Tad Cummins' daughter says she's standing by him
The daughter of Tad Cummins is standing by him, despite allegations that he kidnapped a 15-year-old student and spent more than a month on the run while traveling across America.
Cummins' daughter Ashley, 26, is fully supporting her mom, Jill, as well as her dad.
"He was the definition of what a good father should be and he still is," Ashley told Inside Edition. "I believe that. He needs to at least know that everybody's not against him."
Ashley says she will even visit her father in jail, which is a bitter pill for her mother to swallow.
"I have to let them have a relationship with him," Jill Cummins told Inside Edition. "I have to understand that. But they know he did wrong too and they're standing by me 100 percent."
Ashley and her sister, Erica, are also there for their mom, which Jill appreciates.
"They're wonderful, wonderful girls and their daddy would be proud of them for them stepping up and being there when he wasn't," Jill said.
Jill, who married Tad Cummins on her 18th birthday, filed for divorce after he took off with 15-year-old Elizabeth Thomas in March.
Now she says she may never speak to him again, but she hasn't stopped loving him.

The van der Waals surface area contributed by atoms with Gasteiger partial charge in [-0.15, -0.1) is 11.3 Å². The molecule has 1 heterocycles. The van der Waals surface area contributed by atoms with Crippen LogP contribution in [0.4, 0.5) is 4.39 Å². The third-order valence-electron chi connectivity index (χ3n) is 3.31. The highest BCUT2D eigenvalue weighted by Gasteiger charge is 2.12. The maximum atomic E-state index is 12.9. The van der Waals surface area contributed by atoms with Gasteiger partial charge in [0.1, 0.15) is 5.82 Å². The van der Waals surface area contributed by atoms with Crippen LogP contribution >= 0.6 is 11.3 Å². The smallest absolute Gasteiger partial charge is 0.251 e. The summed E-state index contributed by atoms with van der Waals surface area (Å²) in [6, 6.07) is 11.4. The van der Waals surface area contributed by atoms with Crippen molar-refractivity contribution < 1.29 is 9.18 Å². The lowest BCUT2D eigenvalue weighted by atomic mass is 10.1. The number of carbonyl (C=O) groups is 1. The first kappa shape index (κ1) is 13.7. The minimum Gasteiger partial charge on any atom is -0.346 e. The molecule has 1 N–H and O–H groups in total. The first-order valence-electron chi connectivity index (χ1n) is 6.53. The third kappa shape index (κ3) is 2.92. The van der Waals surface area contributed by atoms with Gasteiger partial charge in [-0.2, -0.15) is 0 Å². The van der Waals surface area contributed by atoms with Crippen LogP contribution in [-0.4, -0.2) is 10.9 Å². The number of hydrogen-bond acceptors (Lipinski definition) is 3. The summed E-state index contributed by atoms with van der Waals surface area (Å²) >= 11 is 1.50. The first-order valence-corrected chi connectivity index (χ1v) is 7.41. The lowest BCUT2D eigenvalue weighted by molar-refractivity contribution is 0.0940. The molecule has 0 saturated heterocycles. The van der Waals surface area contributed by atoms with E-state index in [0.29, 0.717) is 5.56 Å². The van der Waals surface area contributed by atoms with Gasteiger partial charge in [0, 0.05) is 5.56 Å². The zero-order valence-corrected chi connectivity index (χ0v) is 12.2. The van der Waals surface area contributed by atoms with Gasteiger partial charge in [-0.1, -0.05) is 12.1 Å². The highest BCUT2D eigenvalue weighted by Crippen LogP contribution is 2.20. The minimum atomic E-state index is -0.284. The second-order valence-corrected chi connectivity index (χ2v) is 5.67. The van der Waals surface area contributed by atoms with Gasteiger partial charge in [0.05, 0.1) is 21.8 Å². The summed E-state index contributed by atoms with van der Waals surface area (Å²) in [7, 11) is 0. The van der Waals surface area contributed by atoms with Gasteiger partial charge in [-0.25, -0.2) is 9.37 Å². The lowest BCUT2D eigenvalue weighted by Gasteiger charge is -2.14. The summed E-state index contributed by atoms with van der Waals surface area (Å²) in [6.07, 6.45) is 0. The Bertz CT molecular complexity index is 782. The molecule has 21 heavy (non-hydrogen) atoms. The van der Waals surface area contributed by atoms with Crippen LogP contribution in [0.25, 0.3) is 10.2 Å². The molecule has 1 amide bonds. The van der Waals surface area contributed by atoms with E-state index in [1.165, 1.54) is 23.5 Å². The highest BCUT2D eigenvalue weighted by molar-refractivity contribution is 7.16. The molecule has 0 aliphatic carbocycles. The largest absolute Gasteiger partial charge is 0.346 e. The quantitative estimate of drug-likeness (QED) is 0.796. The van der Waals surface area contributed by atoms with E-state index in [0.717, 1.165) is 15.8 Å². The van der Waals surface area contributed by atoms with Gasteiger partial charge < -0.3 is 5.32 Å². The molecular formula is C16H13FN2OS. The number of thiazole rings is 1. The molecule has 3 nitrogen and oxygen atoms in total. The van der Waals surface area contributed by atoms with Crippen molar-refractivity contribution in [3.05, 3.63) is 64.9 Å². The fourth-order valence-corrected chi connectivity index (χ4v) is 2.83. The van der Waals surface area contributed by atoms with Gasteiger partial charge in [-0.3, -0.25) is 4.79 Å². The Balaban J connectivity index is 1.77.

"You can't not love him, but it's different now," she said. "I don't trust him anymore and we'll never have what we had before."
When asked if she hates him, she said, "No. Just what he did."
She's somehow found a silver lining in the heartbreak.
"A lot of women go through their husbands having affairs and they don't have the support of the nation but I do and that's a blessing in this," she said.
Tad Cummins vanished with Thomas on March 13. After five weeks, they were found at a remote cabin in Cecilville, Calif., after a tipster recognized them and called authorities.
Elizabeth was reunited with her family while Cummins was arrested. He appeared in court in Sacramento on Monday. He faces one federal count of transporting a minor with the intent to engage in sexual activity across state lines.
He has not entered a plea. He's expected to be transported to federal court in Tennessee.
He faces a minimum sentence of 10 years and up to life in prison, if convicted.